I will be learning myself. I will be learning about how these people helped shape Britain and the effect they had on my present. Maybe it will encourage others to consider the impact these greats had on their lives without knowing it. Maybe I might spark a memory. Maybe I might encourage someone somewhere to learn about a black British hero.
I also need to stress that I am not being funded to do this. I am receiving no financial support for my work as a poet. I believe if I can do something I should do it rather than waiting for other people to do it for me. I am simply trying to be the woman I never saw growing up. I want to help make a positive difference in my community.
And what will you be performing in your October live appearances?
I am creating two sets that will challenge the idea that there are limitations to black narratives and one piece at an event specifically dedicated to Black History Month
At Hammer and Tongue on October 3 I will be performing The Butterfly Effect which will focus on carnival, dancehall and the environments that cultivated these well-known Caribbean cultures. It will be an ode to my grandparents and the people I grew up with specifically in the West Indies who have not had the same opportunities I have had.
At Spotlight on October I will perform Afrotrip. It will be an afro-futuristic experience, African and Caribbean culture mixed with sci fi! So I will be looking at black history in one performance and the future in the other.
If the audience does not already know about Afro- Futurism, I hope they have a pleasant introduction and if they do know about Afro- Futurism I want them to be very excited that a black British artist has taken it on as part of their repertoire. I am obsessed with superheroes, Star Trek, Sci – Fi in general so I want to have fun with what I enjoy.
I will also be performing at an event on African Humanism with Dr Julius Garvey which is a huge honour for me. It is taking place at Wills Memorial Building, so I will be occupying the space which shares a similar history to a lot of historical buildings that were constructed/ funded by money made from slavery. I am very interested in my performances occupying spaces which play a major role in the history of my people. The space itself effects my poetry, so I think my work at this event will indeed be site-specific.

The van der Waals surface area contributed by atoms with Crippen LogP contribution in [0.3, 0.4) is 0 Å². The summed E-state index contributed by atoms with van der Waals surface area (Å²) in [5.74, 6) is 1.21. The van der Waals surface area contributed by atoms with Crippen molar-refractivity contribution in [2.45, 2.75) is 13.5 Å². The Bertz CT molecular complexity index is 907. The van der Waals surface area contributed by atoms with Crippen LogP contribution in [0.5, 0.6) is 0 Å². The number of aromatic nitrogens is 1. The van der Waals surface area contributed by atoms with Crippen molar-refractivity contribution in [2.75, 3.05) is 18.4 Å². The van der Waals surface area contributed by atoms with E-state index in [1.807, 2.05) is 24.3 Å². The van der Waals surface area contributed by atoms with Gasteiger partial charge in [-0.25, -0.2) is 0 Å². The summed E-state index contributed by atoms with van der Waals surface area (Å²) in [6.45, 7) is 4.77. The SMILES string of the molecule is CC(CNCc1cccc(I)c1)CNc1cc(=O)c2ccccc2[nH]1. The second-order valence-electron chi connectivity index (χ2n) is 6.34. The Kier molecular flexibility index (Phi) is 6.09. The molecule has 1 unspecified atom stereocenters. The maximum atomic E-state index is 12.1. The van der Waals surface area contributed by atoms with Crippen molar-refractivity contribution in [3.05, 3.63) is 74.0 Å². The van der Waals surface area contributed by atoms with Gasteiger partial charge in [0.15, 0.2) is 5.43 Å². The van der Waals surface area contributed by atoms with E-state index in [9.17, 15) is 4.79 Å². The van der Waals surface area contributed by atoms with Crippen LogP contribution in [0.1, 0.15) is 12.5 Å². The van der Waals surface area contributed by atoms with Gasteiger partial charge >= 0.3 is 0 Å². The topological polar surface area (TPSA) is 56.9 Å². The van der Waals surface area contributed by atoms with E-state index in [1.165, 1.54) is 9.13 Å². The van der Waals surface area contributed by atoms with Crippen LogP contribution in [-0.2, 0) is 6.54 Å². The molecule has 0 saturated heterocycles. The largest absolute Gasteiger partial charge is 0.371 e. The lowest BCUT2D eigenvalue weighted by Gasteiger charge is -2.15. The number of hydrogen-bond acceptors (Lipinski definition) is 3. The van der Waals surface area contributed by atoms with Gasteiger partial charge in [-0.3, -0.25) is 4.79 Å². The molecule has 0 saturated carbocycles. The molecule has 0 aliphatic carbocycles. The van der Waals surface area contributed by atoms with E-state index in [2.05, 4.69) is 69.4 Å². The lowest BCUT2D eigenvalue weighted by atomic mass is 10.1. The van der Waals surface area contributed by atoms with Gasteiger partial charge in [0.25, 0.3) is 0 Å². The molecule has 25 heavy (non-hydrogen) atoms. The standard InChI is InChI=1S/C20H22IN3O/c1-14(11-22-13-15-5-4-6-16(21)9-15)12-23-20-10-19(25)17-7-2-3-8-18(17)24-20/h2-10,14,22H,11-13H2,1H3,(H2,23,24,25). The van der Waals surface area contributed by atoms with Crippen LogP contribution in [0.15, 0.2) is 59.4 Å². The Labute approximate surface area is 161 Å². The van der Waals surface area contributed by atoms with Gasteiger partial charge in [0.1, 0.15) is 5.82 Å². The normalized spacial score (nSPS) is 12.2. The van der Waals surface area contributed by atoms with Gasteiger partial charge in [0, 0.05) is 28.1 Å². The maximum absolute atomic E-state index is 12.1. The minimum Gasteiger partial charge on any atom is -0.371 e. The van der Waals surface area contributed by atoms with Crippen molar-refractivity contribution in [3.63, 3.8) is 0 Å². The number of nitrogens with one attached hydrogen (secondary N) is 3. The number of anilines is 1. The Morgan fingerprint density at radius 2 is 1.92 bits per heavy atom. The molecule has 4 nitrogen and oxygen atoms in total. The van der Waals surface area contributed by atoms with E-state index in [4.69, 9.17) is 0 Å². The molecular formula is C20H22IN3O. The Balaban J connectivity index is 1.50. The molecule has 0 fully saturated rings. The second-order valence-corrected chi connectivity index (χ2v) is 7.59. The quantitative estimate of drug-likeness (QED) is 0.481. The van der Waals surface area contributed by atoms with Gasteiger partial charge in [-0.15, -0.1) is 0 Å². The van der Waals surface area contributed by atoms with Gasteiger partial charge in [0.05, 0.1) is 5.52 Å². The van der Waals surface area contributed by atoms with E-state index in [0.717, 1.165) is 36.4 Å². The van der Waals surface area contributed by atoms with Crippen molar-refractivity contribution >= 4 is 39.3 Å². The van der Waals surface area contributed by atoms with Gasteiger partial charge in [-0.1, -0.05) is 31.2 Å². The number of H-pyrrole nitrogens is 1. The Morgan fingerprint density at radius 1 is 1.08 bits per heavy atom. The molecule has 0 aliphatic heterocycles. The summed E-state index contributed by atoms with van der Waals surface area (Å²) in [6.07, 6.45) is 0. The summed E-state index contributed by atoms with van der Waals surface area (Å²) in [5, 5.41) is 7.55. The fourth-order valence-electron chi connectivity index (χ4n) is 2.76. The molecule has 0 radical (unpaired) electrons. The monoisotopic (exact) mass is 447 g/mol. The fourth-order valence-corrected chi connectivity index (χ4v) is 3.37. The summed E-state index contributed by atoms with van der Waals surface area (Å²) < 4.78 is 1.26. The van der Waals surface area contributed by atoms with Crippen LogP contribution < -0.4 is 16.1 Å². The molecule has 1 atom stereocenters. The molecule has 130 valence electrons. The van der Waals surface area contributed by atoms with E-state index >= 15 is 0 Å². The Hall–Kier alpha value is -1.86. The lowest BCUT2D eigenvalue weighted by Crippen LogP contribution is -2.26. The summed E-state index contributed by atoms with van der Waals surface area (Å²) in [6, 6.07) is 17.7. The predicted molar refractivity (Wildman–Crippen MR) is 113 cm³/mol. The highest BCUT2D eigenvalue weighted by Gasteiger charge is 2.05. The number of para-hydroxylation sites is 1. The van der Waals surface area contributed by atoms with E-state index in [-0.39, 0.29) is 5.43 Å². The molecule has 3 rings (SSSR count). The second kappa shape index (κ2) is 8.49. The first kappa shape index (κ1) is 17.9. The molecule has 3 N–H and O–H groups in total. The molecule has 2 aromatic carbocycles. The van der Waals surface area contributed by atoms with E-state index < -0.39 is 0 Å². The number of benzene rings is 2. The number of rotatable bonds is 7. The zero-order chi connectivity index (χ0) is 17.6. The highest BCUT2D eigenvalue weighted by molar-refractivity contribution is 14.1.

In what ways do you think Bristol influences your work?
Bristol is an interesting city. It is unique in its segregation. I often go to events where the audiences are mainly white and to me this is a problem. Spoken word events, historical lectures, literature festivals, arts exhibitions are all events which would benefit from a more diverse audience.
Regardless of whether there are black performers or ethnically diverse topics, audience members should be encouraged to attend any social gathering from all walks of life and not feel excluded. Then, when there are events which are more culturally diverse and run by black and brown people I see a lack of white people and I think well hold on a minute this is ridiculous! It works both ways!
This is changing, there are great efforts being done, like The Year of Change Campaign but there is still a long way to go. This motivates me to want to help be a part of that and inspire more diversity in Bristol’s public spaces.
It was in Bristol where I was first encouraged and I will never forget that. I am very happy that the Bristol poetry scene has enabled me to explore my potential and provided safe spaces to perform. I want to help push the boundaries of spoken word performances.
Birdspeed’s daily poems for Black History Month will be available on video, on Soundcloud and in writing via her website. For more information, visit www.birdspeedthefirebird.com/ She is appearing at Hammer & Tongue on October 3, at Spotlight on October 9, and reading at Dr Julius Garvey’s lecture on African Humanism at the Wills Memorial Building on October 11.